Ocular hypertension was induced by injection of polystyrene MB (FluoSpheres; Invitrogen, Carlsbad, CA, USA; 10 µm diameter) into the anterior chamber of the right eye of each animal. MB was reformulated at a concentration of 5 × 107 beads/mL in phosphate-buffered saline solution (PBS). The pupil was dilated with one drop of a phenylephrine hydrochloride/tropicamide (4:1) mixture. The cornea was gently punctured near the center using a 33G needle, and a small air bubble was injected to raise the anterior chamber. Two microliters of MB were injected into the anterior chamber under the bubble via a blunt 33G needle connected to a Hamilton. An antibiotic ointment was applied topically onto the injected eye to prevent infection. The IOP was monitored weekly until 20 weeks using a TonoLab tonometer (Colonial Medical Supply, Espoo, Finland).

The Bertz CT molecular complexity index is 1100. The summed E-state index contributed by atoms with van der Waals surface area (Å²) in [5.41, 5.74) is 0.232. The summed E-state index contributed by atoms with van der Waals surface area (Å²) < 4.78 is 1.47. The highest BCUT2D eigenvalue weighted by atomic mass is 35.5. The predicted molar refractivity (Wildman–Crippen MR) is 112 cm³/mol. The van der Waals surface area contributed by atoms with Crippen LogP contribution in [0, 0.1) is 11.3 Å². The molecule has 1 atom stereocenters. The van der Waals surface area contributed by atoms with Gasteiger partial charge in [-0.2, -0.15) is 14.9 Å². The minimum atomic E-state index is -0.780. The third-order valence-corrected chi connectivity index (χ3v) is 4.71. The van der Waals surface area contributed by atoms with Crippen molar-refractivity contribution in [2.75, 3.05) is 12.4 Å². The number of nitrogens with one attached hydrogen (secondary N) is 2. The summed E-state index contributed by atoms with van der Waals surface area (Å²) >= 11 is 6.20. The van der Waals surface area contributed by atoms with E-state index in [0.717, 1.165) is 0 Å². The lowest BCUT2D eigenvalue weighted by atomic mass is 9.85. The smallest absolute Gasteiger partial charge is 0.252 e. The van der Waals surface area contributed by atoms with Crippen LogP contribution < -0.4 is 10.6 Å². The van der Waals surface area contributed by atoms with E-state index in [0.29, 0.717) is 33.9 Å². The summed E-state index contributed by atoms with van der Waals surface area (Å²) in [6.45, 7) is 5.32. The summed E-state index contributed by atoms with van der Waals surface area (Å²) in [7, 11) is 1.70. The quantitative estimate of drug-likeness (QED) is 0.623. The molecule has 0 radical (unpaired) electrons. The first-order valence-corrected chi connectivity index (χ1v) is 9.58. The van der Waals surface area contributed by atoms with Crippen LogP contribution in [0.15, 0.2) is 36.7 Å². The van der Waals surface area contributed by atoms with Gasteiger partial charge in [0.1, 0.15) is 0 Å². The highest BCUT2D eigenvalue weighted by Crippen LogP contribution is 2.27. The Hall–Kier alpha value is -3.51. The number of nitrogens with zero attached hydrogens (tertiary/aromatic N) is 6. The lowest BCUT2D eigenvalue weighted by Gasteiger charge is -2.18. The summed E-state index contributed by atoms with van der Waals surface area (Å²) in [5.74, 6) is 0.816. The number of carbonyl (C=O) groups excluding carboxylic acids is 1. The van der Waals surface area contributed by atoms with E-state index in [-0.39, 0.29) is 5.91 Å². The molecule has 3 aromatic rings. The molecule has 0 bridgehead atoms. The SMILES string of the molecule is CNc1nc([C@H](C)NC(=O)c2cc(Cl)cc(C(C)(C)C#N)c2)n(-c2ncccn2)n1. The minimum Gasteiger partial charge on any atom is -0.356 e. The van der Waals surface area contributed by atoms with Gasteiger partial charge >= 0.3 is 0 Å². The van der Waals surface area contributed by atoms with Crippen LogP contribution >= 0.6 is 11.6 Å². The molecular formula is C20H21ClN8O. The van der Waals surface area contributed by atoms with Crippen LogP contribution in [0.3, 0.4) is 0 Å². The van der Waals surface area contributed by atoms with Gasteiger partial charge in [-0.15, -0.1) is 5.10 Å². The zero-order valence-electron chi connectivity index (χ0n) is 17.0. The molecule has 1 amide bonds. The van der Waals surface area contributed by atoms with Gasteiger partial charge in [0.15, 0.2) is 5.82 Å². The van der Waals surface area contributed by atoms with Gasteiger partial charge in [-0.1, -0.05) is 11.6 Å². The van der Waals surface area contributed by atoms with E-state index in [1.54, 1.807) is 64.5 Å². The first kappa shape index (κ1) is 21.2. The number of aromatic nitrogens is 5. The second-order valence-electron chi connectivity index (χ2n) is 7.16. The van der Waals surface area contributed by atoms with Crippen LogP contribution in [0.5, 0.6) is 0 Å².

To study the prophylactic effects of AAV2-HSPB1, we used 29 mice (seven treated with vehicle, 10 treated with AAV2 control, and 12 treated with AAV2-HSPB1), which were euthanized at four weeks post MB injection (WPI). To study the therapeutic effects AAV2-HSPB1, we used 79 mice (13 treated with vehicle, 34 treated with AAV2 control, and 32 treated with AAV2-HSPB1), which were euthanized at one, two, four, and six WPI (n = 4–9 in each category). Twelve mice that received MB injection followed by AAV2 control or AAV2-HSPB1 injection (n = 6 in each category) were euthanized at 20 WPI. Mice were considered to have ocular hypertension when the IOP was ≥ 16 mm Hg after one week of MB injection. Twelve mice that did not show elevated IOP after MB injection or showed signs of anterior segment inflammation or vitreous hemorrhage were excluded from the study.